Student Question

What is the irony at the end of Sherwood Anderson's "Hands"?

Quick answer:

The end of the story is ironic because the protagonist Wing Biddlebaum is described as has having "nervous, expressive fingers" as he picks up the crumbs from beneath the table. Wing has also lived in fear of his hands since he was driven out of his hometown over an accusation of child abuse. The comparison of Wing's fingers with those of a religious devotee going through rosary beads adds to the irony.

Expert Answers

An illustration of the letter 'A' in a speech bubbles

Ever since he was run out of his hometown, Wing Biddlebaum has been living in fear. He fears other people and his own hands. Wing doesn't understand the accusations that caused him to be run out of town; all he knows is that it was something to do with his hands.

In actual fact, a boy in his class—in a former life Wing was a teacher called Adolph Myers—made a false accusation of child abuse against him. This was due largely to Wing's habit of expressing himself through his hands, which was misinterpreted by some of his students and by the townsfolk in general.

Now living in another town in another state, Wing is still deeply traumatized by what happened back in Pennsylvania. As this unpleasant incident was related to his hands, he has come to fear them, seeing them as dangerous instruments. And yet, as we see from the ending of the story, there's nothing dangerous about Wing's hands at all.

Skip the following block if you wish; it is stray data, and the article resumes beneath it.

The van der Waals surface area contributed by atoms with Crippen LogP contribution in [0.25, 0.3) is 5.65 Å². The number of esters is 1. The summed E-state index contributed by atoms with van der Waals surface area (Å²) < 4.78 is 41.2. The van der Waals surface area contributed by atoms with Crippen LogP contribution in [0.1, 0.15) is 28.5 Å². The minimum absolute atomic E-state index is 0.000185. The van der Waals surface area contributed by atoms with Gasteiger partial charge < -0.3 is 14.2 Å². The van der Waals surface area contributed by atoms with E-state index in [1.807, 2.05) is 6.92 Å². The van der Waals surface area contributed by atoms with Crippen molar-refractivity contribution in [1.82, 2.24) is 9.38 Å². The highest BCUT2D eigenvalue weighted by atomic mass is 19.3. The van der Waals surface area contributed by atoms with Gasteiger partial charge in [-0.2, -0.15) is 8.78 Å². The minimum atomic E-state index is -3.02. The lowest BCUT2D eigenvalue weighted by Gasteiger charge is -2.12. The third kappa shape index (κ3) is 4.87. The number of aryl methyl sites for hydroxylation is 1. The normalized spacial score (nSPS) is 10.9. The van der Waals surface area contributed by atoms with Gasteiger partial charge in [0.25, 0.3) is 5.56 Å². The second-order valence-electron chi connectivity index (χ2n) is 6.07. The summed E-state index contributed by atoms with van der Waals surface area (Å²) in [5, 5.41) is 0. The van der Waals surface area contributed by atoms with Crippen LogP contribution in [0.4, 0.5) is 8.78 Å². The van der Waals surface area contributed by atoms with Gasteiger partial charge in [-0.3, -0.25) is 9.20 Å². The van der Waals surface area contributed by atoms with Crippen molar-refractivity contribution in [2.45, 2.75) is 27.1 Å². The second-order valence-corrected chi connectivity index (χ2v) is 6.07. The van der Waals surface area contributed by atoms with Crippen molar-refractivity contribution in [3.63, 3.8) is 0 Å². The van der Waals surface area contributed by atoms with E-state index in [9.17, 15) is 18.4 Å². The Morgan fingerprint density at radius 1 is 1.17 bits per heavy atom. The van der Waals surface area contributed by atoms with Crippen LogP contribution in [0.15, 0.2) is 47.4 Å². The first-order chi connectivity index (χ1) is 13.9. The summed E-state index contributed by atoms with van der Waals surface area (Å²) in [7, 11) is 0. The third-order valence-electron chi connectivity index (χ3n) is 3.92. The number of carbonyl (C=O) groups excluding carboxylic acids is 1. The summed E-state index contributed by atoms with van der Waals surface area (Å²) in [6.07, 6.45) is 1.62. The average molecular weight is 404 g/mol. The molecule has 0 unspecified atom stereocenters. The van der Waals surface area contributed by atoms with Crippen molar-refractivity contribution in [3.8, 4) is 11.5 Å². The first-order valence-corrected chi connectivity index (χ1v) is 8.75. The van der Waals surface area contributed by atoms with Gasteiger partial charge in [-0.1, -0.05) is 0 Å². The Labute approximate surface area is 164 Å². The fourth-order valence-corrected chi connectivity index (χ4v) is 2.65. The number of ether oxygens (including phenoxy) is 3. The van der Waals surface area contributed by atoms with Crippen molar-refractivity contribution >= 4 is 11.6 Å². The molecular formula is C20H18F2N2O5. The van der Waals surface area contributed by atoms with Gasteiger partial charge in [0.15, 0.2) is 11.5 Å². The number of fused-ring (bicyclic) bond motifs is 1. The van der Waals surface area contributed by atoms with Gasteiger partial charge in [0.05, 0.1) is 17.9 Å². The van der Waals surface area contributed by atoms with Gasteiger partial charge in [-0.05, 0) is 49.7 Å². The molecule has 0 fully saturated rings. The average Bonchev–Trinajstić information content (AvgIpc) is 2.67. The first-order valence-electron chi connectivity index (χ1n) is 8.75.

Observe the way he gently picks up the crumbs from underneath the table with his "nervous, expressive" fingers. Note also how the motion of Wing's fingers is likened to a religious devotee going through rosary beads. This religious imagery further highlights the irony of the situation: here is a completely innocent man who's never done anyone any harm, and yet he lives in fear of his own hands and what they might do.

See eNotes Ad-Free

Start your 48-hour free trial to get access to more than 30,000 additional guides and more than 350,000 Homework Help questions answered by our experts.

Get 48 Hours Free Access
Approved by eNotes Editorial